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The Stupid Party

I don’t understand how a man who may have the record for knocking on the most doors in a Pennsylvania election* can choose to ignore an NRA questionnaire when he’s a Republican running in a district with lots of working class or union middle class Democrats that borders two districts with huge gun clubs and in an area that supports lots of gun shops and even some commercial ranges.

Things we know:

  • Kevin Glasson did not respond to any of NRA’s mailings.  This landed him with a big ? next to his name and resulted in no assistance from NRA in the way of a postcard mailer.
  • He lives right next to a district where the now incumbent state rep – who ran a similar uphill campaign in 2008 – actually ran into a man who brought his NRA magazine out of the voting booth and declared that no one with a ? gets his vote.
  • *He personally knocked on 13,000+ doors, so he’s definitely got the man of the people thing going for him.
  • He’s a firefighter in the community.  That’s always a good thing in a race like this.
  • We already know that Democrats in the area were angry and more than happy to vote against their party.  It was such a dramatic turnaround that even the NYT covered the shift.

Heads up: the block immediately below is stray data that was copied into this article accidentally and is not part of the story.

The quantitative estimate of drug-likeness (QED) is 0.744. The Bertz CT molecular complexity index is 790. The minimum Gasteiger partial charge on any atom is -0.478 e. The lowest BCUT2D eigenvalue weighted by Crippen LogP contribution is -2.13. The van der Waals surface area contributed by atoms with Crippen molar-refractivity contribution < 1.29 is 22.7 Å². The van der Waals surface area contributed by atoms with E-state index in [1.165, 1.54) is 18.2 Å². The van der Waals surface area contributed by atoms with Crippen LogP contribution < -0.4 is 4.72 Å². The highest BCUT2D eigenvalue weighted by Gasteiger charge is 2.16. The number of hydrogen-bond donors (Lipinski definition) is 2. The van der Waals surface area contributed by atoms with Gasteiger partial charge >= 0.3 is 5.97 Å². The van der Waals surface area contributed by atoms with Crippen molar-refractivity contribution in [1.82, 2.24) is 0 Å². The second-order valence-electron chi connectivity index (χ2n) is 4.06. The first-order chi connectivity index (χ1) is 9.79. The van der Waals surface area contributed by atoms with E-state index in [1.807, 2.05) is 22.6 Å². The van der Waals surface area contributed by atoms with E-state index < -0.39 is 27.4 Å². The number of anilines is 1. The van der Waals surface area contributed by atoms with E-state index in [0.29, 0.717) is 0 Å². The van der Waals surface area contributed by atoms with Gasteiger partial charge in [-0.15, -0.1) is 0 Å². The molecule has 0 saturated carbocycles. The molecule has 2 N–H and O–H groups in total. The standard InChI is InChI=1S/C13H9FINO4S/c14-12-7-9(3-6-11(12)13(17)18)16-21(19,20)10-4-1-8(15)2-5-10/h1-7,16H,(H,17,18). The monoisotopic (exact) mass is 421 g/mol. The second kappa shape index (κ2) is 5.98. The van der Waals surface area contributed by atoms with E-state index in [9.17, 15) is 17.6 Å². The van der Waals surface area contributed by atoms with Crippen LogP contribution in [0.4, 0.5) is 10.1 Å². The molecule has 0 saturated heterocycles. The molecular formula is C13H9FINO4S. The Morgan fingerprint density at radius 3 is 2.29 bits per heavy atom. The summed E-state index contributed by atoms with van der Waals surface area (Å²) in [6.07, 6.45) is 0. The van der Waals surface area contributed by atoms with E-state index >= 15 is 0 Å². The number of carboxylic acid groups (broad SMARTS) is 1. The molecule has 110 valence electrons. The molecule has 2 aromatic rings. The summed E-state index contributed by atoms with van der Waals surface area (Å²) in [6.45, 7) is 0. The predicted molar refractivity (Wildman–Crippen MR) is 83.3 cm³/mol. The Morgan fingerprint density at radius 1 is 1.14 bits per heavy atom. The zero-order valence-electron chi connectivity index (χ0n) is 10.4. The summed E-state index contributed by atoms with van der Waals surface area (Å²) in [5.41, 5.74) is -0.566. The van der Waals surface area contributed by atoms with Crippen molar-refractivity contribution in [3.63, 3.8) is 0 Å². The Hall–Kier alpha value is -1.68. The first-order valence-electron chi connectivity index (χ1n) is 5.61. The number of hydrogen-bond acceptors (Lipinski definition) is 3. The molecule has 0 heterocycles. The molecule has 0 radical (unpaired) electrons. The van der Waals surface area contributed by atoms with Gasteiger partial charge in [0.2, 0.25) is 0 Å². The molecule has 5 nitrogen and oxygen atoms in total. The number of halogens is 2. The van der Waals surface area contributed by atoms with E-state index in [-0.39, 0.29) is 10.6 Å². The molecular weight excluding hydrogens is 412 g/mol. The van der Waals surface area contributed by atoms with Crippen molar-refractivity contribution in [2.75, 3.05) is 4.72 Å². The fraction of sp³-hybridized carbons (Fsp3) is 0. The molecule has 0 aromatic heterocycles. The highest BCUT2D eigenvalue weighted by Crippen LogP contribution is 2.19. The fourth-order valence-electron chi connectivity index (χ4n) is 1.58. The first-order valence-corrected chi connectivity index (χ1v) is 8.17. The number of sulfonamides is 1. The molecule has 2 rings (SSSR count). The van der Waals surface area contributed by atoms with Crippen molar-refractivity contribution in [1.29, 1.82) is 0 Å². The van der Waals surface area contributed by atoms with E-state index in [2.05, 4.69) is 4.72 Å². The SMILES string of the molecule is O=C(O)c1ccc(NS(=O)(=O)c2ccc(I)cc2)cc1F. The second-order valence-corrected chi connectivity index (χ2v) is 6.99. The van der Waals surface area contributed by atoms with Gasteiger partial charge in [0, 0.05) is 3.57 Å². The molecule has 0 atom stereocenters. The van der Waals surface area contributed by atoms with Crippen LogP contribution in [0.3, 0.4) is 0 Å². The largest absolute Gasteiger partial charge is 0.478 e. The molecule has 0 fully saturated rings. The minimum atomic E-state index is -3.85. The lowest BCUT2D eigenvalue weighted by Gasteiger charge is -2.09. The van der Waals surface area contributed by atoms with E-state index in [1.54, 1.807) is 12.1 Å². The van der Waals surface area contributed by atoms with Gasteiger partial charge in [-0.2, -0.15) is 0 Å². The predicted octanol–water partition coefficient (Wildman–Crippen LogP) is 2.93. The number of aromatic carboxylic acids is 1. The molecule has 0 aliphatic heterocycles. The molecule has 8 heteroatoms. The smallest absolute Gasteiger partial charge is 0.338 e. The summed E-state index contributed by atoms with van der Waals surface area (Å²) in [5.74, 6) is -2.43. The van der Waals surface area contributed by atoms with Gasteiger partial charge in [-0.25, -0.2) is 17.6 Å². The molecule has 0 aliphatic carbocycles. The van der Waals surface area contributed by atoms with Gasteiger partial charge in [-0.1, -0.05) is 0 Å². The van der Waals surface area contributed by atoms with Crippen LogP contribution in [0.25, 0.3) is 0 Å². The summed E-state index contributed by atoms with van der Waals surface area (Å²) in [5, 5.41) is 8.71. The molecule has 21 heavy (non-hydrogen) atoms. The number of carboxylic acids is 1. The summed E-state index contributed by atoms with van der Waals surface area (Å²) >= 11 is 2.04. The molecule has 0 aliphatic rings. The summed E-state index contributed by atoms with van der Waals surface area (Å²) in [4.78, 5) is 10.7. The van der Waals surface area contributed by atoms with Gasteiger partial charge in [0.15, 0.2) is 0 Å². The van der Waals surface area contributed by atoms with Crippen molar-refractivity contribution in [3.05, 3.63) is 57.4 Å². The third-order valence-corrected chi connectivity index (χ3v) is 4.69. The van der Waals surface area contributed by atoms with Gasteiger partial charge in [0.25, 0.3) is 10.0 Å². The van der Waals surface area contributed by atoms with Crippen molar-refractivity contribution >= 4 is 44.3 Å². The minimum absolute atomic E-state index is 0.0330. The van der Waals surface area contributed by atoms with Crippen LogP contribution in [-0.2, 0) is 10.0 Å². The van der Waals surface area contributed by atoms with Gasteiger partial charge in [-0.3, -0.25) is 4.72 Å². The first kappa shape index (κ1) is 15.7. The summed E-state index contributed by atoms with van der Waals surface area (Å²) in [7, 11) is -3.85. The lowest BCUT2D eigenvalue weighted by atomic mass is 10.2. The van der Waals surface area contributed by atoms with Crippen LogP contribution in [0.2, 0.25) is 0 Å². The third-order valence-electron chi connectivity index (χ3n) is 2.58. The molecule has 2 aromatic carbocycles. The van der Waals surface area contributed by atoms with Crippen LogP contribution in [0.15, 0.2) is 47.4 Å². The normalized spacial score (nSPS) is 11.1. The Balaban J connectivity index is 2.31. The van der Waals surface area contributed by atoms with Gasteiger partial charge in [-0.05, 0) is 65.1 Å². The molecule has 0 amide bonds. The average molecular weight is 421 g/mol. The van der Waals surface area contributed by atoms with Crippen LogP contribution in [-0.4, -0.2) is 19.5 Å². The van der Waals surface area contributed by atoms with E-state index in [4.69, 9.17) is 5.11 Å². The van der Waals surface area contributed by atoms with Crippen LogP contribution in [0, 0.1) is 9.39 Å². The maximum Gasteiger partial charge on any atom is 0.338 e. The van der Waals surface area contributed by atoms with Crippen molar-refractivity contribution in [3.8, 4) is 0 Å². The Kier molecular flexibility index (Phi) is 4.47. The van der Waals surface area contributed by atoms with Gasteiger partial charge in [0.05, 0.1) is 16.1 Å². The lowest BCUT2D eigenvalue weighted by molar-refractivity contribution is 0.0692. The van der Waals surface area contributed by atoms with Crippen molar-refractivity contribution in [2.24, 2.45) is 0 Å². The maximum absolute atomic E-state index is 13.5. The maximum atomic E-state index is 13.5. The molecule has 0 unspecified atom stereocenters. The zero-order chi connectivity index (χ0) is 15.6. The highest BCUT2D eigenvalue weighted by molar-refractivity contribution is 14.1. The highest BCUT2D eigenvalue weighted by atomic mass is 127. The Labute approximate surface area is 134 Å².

• He only lost by 301 votes.
  • Challengers benefit the most from NRA backing.

Of all the types of Democratic demographics in this area (NJ transplants, rich liberals, working class guys, union diehards, etc), his district probably has the most of the type who would be willing to cross over on something like the gun issue.  By refusing to respond to NRA’s questionnaire, he didn’t even give them a choice between the two candidates.  Yes, this election is all about the economy and jobs, but there are still folks looking for information on other issues.  I had at least half a dozen union guys out of Philly and our district call me to tell me they would vote against their union this year and go all GOP.  They just wanted to make sure their Republican choices were all pro-gun.  I have to believe there were many more waiting on their NRA magazines to drop to find out about their local races in that district.  Just imagine what the reaction might have been if it turns out he was actually pro-gun and received an endorsement and orange postcard.  I wouldn’t be shocked if he could have found the 302 votes he needed that way.

If Glasson had won, it would have been nearly impossible to hold the seat through the next few election cycles.  However, he would have been in for redistricting votes and hopefully to help us move Castle Doctrine along.  I don’t want to pretend that the NRA endorsement is the magic bullet that will solve all of your election woes.  But, in a county where about 20,000 people have licenses to carry, it’s not unreasonable that 300 votes could have been swayed by an NRA grade.  But, that’s what you get with our local GOP folks.  This isn’t the first year that Republicans have refused to even communicate with NRA, and it won’t be the last.  If they are smart, they’ll learn.  But I’m not sure I give them that much credit.